(21) That that would be the true position would be clear from clause (b) of sub-section(1) of S. 18A of the Act, which provides that in respect of the advance tax required to be paid under that section, a notice of demand has to be issued under S. 29 of the Act. Section 29 of the Act reads:
'Notice of Demand.--When any tax, penalty or interest is due in consequence of any order passed under or in pursuance of this Act, the Income Tax Officer shall serve upon the assessee or other person liable to pay such tax, penalty or interest a notice of demand in the prescribed form specifying the sum so payable.'
If the notice of demand in that regard has to be issued under S. 29, it is, I think abundantly clear that the amount demanded by that notice is a tax. If what is demanded under S. 18A is admittedly a tax, no other tax being payable by an assessee under the provisions of the Income-tax Act other than income-tax or super tax, the tax so required to be paid in a notice of demand issued under S. 29 of the Act is, it is plain, income-tax or super-tax.
(22) Indeed that that would be the correct view to take is also clear from Rule 20A of the rules framed under S. 59 of the Act which prescribes the form in which the notice of demand has to be issued when the advance tax is payable under S. 18A of the Act. Classes 6 and 7 of the form clearly give institution to the assessee that if he committed default in the payment of the advance tax payable by him, he would be treated as a defaulter liable to pay a penalty under the provisions of S. 46(1) of the Act.
(23) Mr. Srinivasan found himself in great difficulty in telling us what kind of tax was the tax which is required to be paid as advance tax if it is not income-tax or super-tax.
(24) It appears to my mind that S. 19 of the Act also contains an indication that what is payable under S. 18A is in the nature of income-tax although S. 18A did not itself call it so. Section 19 reads:
'In the case of income in respect of which provision is not made under S. 15 for deduction of income-tax at the time of payment, and in any case where income-tax has not been deducted in accordance with the provisions of S. 18, income-tax shall be payable by the assessee direct.'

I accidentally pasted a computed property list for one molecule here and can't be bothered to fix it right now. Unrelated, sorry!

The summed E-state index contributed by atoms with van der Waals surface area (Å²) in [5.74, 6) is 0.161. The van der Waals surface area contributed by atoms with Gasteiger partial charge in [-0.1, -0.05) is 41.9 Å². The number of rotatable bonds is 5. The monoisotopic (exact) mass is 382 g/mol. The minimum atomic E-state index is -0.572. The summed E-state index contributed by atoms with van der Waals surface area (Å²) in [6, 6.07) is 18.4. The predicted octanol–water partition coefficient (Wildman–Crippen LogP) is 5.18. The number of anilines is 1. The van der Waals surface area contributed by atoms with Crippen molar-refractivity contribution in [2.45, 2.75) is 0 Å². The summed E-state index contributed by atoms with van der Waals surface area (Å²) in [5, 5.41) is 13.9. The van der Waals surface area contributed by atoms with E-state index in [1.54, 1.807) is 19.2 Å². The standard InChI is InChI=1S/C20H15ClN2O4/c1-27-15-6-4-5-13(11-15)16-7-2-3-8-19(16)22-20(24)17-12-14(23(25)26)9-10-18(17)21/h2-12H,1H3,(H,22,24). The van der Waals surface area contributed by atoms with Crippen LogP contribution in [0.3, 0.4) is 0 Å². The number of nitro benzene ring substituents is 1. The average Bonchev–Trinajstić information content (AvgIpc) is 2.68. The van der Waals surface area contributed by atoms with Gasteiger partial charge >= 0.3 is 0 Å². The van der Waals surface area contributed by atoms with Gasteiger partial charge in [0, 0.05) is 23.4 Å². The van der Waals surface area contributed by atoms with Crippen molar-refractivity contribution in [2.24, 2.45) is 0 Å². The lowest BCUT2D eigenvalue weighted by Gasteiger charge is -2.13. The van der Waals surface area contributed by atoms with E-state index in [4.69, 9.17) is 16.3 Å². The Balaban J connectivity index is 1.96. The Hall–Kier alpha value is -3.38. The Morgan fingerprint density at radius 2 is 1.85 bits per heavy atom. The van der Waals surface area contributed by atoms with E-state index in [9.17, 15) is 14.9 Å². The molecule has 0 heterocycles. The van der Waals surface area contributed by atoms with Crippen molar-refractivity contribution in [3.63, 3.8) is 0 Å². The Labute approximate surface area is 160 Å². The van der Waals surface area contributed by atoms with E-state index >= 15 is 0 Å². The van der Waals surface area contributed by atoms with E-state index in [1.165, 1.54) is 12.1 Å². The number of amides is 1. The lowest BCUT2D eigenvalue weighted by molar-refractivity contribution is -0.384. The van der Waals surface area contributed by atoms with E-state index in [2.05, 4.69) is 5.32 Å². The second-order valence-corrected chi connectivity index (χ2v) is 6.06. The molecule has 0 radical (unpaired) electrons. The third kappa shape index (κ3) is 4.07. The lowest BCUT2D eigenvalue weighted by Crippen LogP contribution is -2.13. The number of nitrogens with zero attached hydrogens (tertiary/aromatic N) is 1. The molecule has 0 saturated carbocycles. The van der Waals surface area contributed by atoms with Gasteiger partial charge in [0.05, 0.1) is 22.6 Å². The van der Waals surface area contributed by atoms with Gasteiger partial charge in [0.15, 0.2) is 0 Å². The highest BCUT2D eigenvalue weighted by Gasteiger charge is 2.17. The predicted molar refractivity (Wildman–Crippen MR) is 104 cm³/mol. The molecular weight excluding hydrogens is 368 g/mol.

The cases coming under S. 18A are not cases in which any provision is made under S. 18 of the Act for deduction of income-tax at the time of payment; nor are they cases in which income-tax has not been deducted in accordance with the provisions of S. 18. They are not case coming under either of those categories and therefore they are cases to which income-tax shall be payable by the assessee direct.
It appears to me that the payment to be made by the assessee direct, not only includes the payment of the tax after an assessment has been made under S. 23 of the Act but also the payment to be made in accordance with an order made under in S. 19 of the Act; and if the payment referred to in S. 19 of the Act includes such payment, it is clear that the amount to be paid is income-tax as S. 19 expressly calls it.
(25) But, Mr. Srinivasan has pointed out to us that there are some features of the advance tax payable under S. 18A which are inconsistent with the hypothesis that such tax is income-tax. In the first place, he points out to us that under sub-section(5) of S. 18A an assessee who pays such advance tax is entitled to interest at the rates referred to in that section. Mr. Srinivasan also contends that the provision for payment of interest by the assessee who commits default in the payment of advance tax contained in sub-section(8) of S. 18A is similarly inconsistent with the supposition that advance tax is income-tax.